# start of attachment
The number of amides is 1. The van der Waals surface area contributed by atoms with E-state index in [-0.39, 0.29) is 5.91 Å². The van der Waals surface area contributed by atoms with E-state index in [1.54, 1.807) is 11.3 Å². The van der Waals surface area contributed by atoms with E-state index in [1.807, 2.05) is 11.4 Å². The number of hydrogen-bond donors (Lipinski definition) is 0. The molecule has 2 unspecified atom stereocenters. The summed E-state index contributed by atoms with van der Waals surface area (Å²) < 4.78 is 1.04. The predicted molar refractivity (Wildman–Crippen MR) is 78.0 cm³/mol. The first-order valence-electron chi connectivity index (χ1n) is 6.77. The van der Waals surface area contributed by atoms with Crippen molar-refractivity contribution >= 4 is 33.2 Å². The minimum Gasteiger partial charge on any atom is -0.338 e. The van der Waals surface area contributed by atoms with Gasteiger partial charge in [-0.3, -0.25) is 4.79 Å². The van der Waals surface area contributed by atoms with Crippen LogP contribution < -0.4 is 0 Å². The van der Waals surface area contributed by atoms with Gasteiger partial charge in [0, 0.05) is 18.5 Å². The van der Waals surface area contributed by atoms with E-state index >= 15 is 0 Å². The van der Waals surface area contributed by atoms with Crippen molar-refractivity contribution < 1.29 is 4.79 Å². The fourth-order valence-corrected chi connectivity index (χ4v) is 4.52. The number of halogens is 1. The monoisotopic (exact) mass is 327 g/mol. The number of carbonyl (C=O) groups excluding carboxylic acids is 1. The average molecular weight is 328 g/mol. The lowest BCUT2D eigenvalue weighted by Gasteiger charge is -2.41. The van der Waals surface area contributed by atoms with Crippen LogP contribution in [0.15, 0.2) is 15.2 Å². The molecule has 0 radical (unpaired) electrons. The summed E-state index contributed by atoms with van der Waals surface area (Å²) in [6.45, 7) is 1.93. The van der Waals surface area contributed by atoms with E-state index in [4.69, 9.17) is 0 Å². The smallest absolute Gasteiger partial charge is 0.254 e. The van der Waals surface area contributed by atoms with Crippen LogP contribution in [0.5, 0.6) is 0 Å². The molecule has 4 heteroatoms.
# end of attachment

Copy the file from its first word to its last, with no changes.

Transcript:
The number of amides is 1. The van der Waals surface area contributed by atoms with E-state index in [-0.39, 0.29) is 5.91 Å². The van der Waals surface area contributed by atoms with E-state index in [1.54, 1.807) is 11.3 Å². The van der Waals surface area contributed by atoms with E-state index in [1.807, 2.05) is 11.4 Å². The number of hydrogen-bond donors (Lipinski definition) is 0. The molecule has 2 unspecified atom stereocenters. The summed E-state index contributed by atoms with van der Waals surface area (Å²) < 4.78 is 1.04. The predicted molar refractivity (Wildman–Crippen MR) is 78.0 cm³/mol. The first-order valence-electron chi connectivity index (χ1n) is 6.77. The van der Waals surface area contributed by atoms with Crippen molar-refractivity contribution >= 4 is 33.2 Å². The minimum Gasteiger partial charge on any atom is -0.338 e. The van der Waals surface area contributed by atoms with Gasteiger partial charge in [-0.3, -0.25) is 4.79 Å². The van der Waals surface area contributed by atoms with Crippen LogP contribution < -0.4 is 0 Å². The van der Waals surface area contributed by atoms with Gasteiger partial charge in [0, 0.05) is 18.5 Å². The van der Waals surface area contributed by atoms with E-state index >= 15 is 0 Å². The van der Waals surface area contributed by atoms with Crippen molar-refractivity contribution < 1.29 is 4.79 Å². The fourth-order valence-corrected chi connectivity index (χ4v) is 4.52. The number of halogens is 1. The monoisotopic (exact) mass is 327 g/mol. The number of carbonyl (C=O) groups excluding carboxylic acids is 1. The average molecular weight is 328 g/mol. The lowest BCUT2D eigenvalue weighted by Gasteiger charge is -2.41. The van der Waals surface area contributed by atoms with Crippen LogP contribution in [0.15, 0.2) is 15.2 Å². The molecule has 0 radical (unpaired) electrons. The summed E-state index contributed by atoms with van der Waals surface area (Å²) in [6.45, 7) is 1.93. The van der Waals surface area contributed by atoms with E-state index in [4.69, 9.17) is 0 Å². The smallest absolute Gasteiger partial charge is 0.254 e. The van der Waals surface area contributed by atoms with Crippen LogP contribution in [0.5, 0.6) is 0 Å². The molecule has 4 heteroatoms.